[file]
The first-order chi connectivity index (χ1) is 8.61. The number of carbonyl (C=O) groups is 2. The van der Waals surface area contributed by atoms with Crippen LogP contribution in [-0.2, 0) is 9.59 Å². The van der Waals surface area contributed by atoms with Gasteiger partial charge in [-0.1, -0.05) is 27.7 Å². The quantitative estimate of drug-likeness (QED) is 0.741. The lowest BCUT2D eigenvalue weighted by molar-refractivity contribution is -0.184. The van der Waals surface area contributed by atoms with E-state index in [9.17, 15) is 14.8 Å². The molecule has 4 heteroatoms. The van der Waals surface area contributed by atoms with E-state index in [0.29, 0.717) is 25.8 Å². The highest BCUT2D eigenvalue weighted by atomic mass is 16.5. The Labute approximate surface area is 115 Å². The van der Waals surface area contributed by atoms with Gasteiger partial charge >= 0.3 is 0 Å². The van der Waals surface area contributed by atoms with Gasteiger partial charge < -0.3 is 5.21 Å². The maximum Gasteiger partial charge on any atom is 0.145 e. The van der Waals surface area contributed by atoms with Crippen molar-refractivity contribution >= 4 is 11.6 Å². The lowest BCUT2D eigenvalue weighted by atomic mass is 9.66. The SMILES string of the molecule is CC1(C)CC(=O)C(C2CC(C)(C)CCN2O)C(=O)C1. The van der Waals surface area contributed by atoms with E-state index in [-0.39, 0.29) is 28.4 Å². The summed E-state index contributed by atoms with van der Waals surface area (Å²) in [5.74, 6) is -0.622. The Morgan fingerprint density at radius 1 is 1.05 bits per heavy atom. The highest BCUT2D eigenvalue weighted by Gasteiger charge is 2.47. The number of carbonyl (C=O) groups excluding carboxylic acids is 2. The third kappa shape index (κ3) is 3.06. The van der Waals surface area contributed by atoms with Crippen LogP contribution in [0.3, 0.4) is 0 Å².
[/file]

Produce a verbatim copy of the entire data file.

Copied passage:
The first-order chi connectivity index (χ1) is 8.61. The number of carbonyl (C=O) groups is 2. The van der Waals surface area contributed by atoms with Crippen LogP contribution in [-0.2, 0) is 9.59 Å². The van der Waals surface area contributed by atoms with Gasteiger partial charge in [-0.1, -0.05) is 27.7 Å². The quantitative estimate of drug-likeness (QED) is 0.741. The lowest BCUT2D eigenvalue weighted by molar-refractivity contribution is -0.184. The van der Waals surface area contributed by atoms with E-state index in [9.17, 15) is 14.8 Å². The molecule has 4 heteroatoms. The van der Waals surface area contributed by atoms with E-state index in [0.29, 0.717) is 25.8 Å². The highest BCUT2D eigenvalue weighted by atomic mass is 16.5. The Labute approximate surface area is 115 Å². The van der Waals surface area contributed by atoms with Gasteiger partial charge >= 0.3 is 0 Å². The van der Waals surface area contributed by atoms with Gasteiger partial charge < -0.3 is 5.21 Å². The maximum Gasteiger partial charge on any atom is 0.145 e. The van der Waals surface area contributed by atoms with Crippen molar-refractivity contribution >= 4 is 11.6 Å². The lowest BCUT2D eigenvalue weighted by atomic mass is 9.66. The SMILES string of the molecule is CC1(C)CC(=O)C(C2CC(C)(C)CCN2O)C(=O)C1. The van der Waals surface area contributed by atoms with E-state index in [-0.39, 0.29) is 28.4 Å². The summed E-state index contributed by atoms with van der Waals surface area (Å²) in [5.74, 6) is -0.622. The Morgan fingerprint density at radius 1 is 1.05 bits per heavy atom. The highest BCUT2D eigenvalue weighted by Gasteiger charge is 2.47. The number of carbonyl (C=O) groups excluding carboxylic acids is 2. The third kappa shape index (κ3) is 3.06. The van der Waals surface area contributed by atoms with Crippen LogP contribution in [0.3, 0.4) is 0 Å².